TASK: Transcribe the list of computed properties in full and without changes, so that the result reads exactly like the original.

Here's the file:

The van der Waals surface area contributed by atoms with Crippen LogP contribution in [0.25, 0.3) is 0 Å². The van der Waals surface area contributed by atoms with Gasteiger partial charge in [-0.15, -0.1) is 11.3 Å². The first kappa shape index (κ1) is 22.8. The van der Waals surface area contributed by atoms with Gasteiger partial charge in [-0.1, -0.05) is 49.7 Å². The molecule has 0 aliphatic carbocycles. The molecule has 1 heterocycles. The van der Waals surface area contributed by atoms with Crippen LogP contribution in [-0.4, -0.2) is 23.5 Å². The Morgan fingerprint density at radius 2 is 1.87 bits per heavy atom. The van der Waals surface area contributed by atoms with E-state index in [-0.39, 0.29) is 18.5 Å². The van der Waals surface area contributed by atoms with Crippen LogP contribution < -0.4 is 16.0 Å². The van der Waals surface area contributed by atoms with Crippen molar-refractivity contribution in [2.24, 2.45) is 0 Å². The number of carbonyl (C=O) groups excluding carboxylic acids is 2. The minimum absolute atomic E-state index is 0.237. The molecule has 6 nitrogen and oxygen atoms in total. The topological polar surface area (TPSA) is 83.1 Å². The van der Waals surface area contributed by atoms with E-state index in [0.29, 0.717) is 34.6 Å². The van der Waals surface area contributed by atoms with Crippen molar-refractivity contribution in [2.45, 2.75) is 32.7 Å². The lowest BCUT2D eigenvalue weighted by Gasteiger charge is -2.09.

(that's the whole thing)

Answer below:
The van der Waals surface area contributed by atoms with Crippen LogP contribution in [0.25, 0.3) is 0 Å². The van der Waals surface area contributed by atoms with Gasteiger partial charge in [-0.15, -0.1) is 11.3 Å². The first kappa shape index (κ1) is 22.8. The van der Waals surface area contributed by atoms with Gasteiger partial charge in [-0.1, -0.05) is 49.7 Å². The molecule has 0 aliphatic carbocycles. The molecule has 1 heterocycles. The van der Waals surface area contributed by atoms with Crippen LogP contribution in [-0.4, -0.2) is 23.5 Å². The Morgan fingerprint density at radius 2 is 1.87 bits per heavy atom. The van der Waals surface area contributed by atoms with E-state index in [-0.39, 0.29) is 18.5 Å². The van der Waals surface area contributed by atoms with Crippen LogP contribution < -0.4 is 16.0 Å². The van der Waals surface area contributed by atoms with Crippen molar-refractivity contribution in [2.24, 2.45) is 0 Å². The number of carbonyl (C=O) groups excluding carboxylic acids is 2. The minimum absolute atomic E-state index is 0.237. The molecule has 6 nitrogen and oxygen atoms in total. The topological polar surface area (TPSA) is 83.1 Å². The van der Waals surface area contributed by atoms with E-state index in [0.29, 0.717) is 34.6 Å². The van der Waals surface area contributed by atoms with Crippen molar-refractivity contribution in [2.45, 2.75) is 32.7 Å². The lowest BCUT2D eigenvalue weighted by Gasteiger charge is -2.09.